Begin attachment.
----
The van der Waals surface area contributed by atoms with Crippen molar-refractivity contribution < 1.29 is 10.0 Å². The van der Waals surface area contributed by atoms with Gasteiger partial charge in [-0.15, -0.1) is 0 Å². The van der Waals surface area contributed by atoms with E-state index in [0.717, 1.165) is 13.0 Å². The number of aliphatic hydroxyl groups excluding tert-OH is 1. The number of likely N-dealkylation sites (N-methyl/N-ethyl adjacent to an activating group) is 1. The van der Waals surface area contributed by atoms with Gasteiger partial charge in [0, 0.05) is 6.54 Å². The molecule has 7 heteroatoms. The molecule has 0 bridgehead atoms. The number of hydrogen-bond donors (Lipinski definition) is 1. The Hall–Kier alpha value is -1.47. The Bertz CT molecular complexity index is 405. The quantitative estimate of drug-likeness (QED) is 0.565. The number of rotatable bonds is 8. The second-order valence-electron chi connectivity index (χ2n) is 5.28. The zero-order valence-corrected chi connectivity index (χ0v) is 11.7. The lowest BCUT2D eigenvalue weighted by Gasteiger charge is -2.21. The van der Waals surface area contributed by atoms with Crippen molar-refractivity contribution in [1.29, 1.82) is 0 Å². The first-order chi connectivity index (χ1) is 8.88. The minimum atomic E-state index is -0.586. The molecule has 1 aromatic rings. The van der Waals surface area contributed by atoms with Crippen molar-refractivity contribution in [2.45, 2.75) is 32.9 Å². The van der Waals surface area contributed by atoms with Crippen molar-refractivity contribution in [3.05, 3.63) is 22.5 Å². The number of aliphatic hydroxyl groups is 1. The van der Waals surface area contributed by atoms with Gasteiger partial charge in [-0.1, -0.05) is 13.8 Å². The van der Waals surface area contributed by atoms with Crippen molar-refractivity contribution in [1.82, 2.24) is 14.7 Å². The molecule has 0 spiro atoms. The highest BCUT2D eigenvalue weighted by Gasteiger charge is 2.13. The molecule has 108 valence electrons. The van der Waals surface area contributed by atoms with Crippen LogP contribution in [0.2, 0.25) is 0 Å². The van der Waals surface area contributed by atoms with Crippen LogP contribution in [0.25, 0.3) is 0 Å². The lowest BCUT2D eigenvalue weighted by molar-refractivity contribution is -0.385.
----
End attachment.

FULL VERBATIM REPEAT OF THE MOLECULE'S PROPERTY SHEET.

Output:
The van der Waals surface area contributed by atoms with Crippen molar-refractivity contribution < 1.29 is 10.0 Å². The van der Waals surface area contributed by atoms with Gasteiger partial charge in [-0.15, -0.1) is 0 Å². The van der Waals surface area contributed by atoms with E-state index in [0.717, 1.165) is 13.0 Å². The number of aliphatic hydroxyl groups excluding tert-OH is 1. The number of likely N-dealkylation sites (N-methyl/N-ethyl adjacent to an activating group) is 1. The van der Waals surface area contributed by atoms with Gasteiger partial charge in [0, 0.05) is 6.54 Å². The molecule has 7 heteroatoms. The molecule has 0 bridgehead atoms. The number of hydrogen-bond donors (Lipinski definition) is 1. The Hall–Kier alpha value is -1.47. The Bertz CT molecular complexity index is 405. The quantitative estimate of drug-likeness (QED) is 0.565. The number of rotatable bonds is 8. The second-order valence-electron chi connectivity index (χ2n) is 5.28. The zero-order valence-corrected chi connectivity index (χ0v) is 11.7. The lowest BCUT2D eigenvalue weighted by Gasteiger charge is -2.21. The van der Waals surface area contributed by atoms with Crippen molar-refractivity contribution in [1.29, 1.82) is 0 Å². The first-order chi connectivity index (χ1) is 8.88. The minimum atomic E-state index is -0.586. The molecule has 1 aromatic rings. The van der Waals surface area contributed by atoms with Crippen molar-refractivity contribution in [2.45, 2.75) is 32.9 Å². The van der Waals surface area contributed by atoms with Crippen molar-refractivity contribution in [3.05, 3.63) is 22.5 Å². The number of aliphatic hydroxyl groups is 1. The van der Waals surface area contributed by atoms with Gasteiger partial charge in [-0.1, -0.05) is 13.8 Å². The van der Waals surface area contributed by atoms with Crippen molar-refractivity contribution in [1.82, 2.24) is 14.7 Å². The molecule has 0 spiro atoms. The highest BCUT2D eigenvalue weighted by Gasteiger charge is 2.13. The molecule has 108 valence electrons. The van der Waals surface area contributed by atoms with Crippen LogP contribution in [0.2, 0.25) is 0 Å². The van der Waals surface area contributed by atoms with Crippen LogP contribution in [0.25, 0.3) is 0 Å². The lowest BCUT2D eigenvalue weighted by molar-refractivity contribution is -0.385.